Francisco Canaro

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Francisco Canaro
Francisco Canaro.JPG
Francisco Canaro
Background information
Birth name Francisco Canarozzo
Born (1888-11-26)November 26, 1888
Uruguay
Died December 14, 1964(1964-12-14) (aged 76)
Argentina
Genres Tango
Occupation(s) Musician, orchestra leader
Instruments Violin

Francisco Canaro (November 26, 1888 – December 14, 1964) was an Uruguayan violinist and tango orchestra leader.

His parents, Italians emigrated to Uruguay, and later – when Francisco Canaro was less than 10 years old, they emigrated to Buenos Aires (Argentina) in the late nineteenth century. Canaro was born in San José de Mayo, Uruguay, in 1888. As a young man and found work in a factory, where an empty oil can would, in his skilled hands, become his first violin. Performing in seedy bars initially, he ultimately forged a career that spanned many decades, and his orchestra was one of the most recorded. His introduction to the tango came by orquesta típica leader Vicente Greco in 1908, and in 1912, he composed Pinta brava (Fierce Look). Canaro composed the music for the 1915 Argentine classic, Nobleza gaucha, and later was romantically attached to Argentine actress and tango vocalist Ada Falcón, but the relationship, which began in the early 1920s, grew apart a decade later.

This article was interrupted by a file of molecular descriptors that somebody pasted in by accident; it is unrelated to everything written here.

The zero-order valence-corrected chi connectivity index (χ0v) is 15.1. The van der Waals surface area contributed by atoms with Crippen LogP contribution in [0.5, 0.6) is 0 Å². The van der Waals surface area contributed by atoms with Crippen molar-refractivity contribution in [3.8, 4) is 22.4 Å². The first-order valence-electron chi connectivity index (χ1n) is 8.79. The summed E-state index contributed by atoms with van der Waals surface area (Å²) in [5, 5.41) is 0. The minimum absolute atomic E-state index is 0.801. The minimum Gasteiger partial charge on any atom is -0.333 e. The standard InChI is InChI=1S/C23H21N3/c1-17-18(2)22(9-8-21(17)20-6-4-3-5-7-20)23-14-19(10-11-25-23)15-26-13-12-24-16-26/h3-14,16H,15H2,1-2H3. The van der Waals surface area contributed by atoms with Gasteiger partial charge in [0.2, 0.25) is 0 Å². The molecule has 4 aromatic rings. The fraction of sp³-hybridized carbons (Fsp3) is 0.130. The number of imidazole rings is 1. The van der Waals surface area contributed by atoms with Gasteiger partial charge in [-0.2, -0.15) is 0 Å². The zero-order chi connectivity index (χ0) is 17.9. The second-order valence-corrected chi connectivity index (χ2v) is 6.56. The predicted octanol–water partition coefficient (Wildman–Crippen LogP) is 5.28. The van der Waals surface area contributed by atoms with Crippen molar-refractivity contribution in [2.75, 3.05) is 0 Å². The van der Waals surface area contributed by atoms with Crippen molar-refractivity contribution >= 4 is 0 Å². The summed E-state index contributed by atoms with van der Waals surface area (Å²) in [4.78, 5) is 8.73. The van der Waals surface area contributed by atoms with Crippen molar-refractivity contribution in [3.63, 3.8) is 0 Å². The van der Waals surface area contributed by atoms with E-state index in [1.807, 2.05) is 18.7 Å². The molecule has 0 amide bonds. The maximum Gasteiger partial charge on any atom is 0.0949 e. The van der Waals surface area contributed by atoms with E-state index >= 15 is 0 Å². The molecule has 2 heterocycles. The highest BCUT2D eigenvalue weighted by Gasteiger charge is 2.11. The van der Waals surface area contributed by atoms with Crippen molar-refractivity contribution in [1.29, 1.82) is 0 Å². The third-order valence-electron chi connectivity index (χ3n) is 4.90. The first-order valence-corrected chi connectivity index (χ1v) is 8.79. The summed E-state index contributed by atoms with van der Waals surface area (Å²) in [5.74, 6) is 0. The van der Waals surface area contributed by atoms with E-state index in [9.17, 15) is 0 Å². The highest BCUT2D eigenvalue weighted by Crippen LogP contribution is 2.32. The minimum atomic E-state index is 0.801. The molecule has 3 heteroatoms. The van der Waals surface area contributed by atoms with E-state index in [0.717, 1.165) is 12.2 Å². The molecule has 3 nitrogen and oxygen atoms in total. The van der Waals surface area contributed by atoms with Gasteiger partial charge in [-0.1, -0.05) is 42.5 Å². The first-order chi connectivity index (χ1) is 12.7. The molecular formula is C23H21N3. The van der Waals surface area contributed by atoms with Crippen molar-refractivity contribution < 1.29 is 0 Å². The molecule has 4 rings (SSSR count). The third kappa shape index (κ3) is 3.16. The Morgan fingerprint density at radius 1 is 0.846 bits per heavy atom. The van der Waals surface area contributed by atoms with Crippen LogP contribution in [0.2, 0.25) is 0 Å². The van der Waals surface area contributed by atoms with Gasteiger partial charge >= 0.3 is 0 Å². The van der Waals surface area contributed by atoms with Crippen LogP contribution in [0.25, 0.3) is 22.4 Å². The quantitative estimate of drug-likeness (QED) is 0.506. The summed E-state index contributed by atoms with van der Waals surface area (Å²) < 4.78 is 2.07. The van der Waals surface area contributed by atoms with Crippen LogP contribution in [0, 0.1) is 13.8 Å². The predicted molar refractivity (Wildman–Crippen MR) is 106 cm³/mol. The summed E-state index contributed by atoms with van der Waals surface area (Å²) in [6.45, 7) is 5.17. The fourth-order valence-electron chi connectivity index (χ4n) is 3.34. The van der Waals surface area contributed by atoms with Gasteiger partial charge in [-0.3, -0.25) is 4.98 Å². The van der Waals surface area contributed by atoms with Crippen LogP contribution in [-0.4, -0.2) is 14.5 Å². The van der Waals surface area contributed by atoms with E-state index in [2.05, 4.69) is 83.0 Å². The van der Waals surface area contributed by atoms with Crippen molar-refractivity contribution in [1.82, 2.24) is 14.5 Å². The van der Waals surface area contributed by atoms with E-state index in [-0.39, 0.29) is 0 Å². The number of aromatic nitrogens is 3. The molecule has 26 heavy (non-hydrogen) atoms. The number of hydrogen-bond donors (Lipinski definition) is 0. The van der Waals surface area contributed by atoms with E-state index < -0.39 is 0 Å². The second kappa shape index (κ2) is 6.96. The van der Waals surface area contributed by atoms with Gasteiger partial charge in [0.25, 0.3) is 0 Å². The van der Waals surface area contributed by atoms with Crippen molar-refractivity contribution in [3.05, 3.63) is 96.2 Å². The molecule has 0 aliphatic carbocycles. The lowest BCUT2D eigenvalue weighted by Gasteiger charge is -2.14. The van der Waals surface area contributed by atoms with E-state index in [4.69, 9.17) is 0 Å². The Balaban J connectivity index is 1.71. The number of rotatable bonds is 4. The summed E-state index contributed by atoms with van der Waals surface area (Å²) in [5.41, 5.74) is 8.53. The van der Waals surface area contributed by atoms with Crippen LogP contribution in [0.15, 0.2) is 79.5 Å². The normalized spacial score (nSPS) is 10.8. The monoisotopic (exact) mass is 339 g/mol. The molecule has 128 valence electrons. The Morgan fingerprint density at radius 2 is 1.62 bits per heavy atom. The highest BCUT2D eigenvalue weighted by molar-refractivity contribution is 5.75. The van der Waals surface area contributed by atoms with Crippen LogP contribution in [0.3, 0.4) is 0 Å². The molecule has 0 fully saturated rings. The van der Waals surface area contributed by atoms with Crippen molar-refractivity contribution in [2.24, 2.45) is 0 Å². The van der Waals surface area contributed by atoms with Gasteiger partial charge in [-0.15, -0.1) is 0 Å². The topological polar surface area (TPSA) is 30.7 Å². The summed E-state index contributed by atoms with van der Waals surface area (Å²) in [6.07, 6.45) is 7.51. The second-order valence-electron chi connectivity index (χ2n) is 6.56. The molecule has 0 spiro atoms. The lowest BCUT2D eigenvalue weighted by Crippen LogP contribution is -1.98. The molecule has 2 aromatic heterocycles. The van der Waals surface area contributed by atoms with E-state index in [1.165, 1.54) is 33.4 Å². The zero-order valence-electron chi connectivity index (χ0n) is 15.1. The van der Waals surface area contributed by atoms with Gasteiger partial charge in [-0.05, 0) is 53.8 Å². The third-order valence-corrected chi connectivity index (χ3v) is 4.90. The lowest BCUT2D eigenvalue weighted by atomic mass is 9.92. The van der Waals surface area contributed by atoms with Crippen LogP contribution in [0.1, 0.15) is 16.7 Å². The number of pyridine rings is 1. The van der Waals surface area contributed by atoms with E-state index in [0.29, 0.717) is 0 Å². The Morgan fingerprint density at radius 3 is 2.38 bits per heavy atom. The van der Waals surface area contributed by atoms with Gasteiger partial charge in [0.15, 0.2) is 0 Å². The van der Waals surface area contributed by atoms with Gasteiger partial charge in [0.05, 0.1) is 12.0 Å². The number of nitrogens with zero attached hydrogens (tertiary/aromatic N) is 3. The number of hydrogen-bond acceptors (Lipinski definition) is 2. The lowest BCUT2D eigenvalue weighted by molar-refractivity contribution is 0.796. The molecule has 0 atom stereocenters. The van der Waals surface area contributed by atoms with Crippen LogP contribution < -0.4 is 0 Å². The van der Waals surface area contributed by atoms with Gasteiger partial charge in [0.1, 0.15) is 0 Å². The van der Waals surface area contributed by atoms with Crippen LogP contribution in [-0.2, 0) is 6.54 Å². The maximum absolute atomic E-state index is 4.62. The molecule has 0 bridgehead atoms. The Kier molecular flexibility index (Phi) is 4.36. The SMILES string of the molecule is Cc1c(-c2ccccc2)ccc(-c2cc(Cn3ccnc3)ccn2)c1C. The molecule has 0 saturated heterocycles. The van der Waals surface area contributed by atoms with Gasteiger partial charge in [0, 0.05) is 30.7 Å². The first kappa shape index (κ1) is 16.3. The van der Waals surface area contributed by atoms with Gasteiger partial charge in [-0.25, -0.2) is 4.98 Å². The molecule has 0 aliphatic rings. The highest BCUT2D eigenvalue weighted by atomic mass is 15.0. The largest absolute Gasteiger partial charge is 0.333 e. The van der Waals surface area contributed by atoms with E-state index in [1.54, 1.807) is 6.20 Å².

Canaro and his orchestra, c.1930.

In 1920 Canaro discovered Azucena Maizani, who rapidly developed into a major tango star.[1]

Canaro was active in the cause of intellectual property rights from 1918 onwards, and was instrumental in the establishment of the Argentine Society of Composers and Songwriters (SADAIC), in 1935, purchasing the downtown Buenos Aires lot where its headquarters were built. He performed in Paris with his orchestra in 1925, and a success among local audiences, he remained in Europe for a decade. Becoming a naturalized Argentine citizen in 1940, much of his recorded music is in the classic salon style of that decade, but he is also considered a member of the old guard, and some of his later recordings contributed to the transition to concert tango.

His orchestra became a fixture on Argentine radio during the 1940s and early '50s, though for many contemporary dancers and listeners, his early golden age recordings remained the best in their genre. Canaro authored his memoirs, Mis 50 años con el tango (My Fifty Years with the Tango) in 1956, but later developed Paget's disease, and was forced to retire. He died in Buenos Aires in 1964.

Selected filmography[edit]

References[edit]

  1. ^ Karush p.102

Bibliography[edit]

  • Karush, Matthew B. Culture of Class: Radio and Cinema in the Making of a Divided Argentina, 1920–1946. Duke University Press, 2012.

External links[edit]